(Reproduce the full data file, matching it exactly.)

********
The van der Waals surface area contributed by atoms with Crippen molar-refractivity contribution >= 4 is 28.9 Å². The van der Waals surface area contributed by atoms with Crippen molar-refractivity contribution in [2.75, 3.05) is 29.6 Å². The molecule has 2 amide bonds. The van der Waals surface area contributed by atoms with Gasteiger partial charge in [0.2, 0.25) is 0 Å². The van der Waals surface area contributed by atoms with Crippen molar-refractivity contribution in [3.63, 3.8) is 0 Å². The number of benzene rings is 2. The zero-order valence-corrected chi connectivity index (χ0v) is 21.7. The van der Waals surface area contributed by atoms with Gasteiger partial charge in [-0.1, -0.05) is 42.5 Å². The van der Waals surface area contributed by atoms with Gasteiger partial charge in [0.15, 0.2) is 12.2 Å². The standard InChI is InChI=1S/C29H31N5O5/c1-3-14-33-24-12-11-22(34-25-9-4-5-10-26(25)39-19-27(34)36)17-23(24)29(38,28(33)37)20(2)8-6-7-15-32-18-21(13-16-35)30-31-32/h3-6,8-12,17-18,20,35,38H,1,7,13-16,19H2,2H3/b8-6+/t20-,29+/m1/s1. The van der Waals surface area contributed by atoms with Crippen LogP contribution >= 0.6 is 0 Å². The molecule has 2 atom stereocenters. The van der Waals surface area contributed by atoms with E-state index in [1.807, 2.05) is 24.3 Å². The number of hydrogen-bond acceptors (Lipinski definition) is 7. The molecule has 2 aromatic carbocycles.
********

The van der Waals surface area contributed by atoms with Crippen molar-refractivity contribution >= 4 is 28.9 Å². The van der Waals surface area contributed by atoms with Crippen molar-refractivity contribution in [2.75, 3.05) is 29.6 Å². The molecule has 2 amide bonds. The van der Waals surface area contributed by atoms with Gasteiger partial charge in [0.2, 0.25) is 0 Å². The van der Waals surface area contributed by atoms with Crippen molar-refractivity contribution in [3.63, 3.8) is 0 Å². The number of benzene rings is 2. The zero-order valence-corrected chi connectivity index (χ0v) is 21.7. The van der Waals surface area contributed by atoms with Gasteiger partial charge in [-0.1, -0.05) is 42.5 Å². The van der Waals surface area contributed by atoms with Gasteiger partial charge in [0.15, 0.2) is 12.2 Å². The standard InChI is InChI=1S/C29H31N5O5/c1-3-14-33-24-12-11-22(34-25-9-4-5-10-26(25)39-19-27(34)36)17-23(24)29(38,28(33)37)20(2)8-6-7-15-32-18-21(13-16-35)30-31-32/h3-6,8-12,17-18,20,35,38H,1,7,13-16,19H2,2H3/b8-6+/t20-,29+/m1/s1. The van der Waals surface area contributed by atoms with Crippen LogP contribution >= 0.6 is 0 Å². The molecule has 2 atom stereocenters. The van der Waals surface area contributed by atoms with E-state index in [1.807, 2.05) is 24.3 Å². The number of hydrogen-bond acceptors (Lipinski definition) is 7. The molecule has 2 aromatic carbocycles.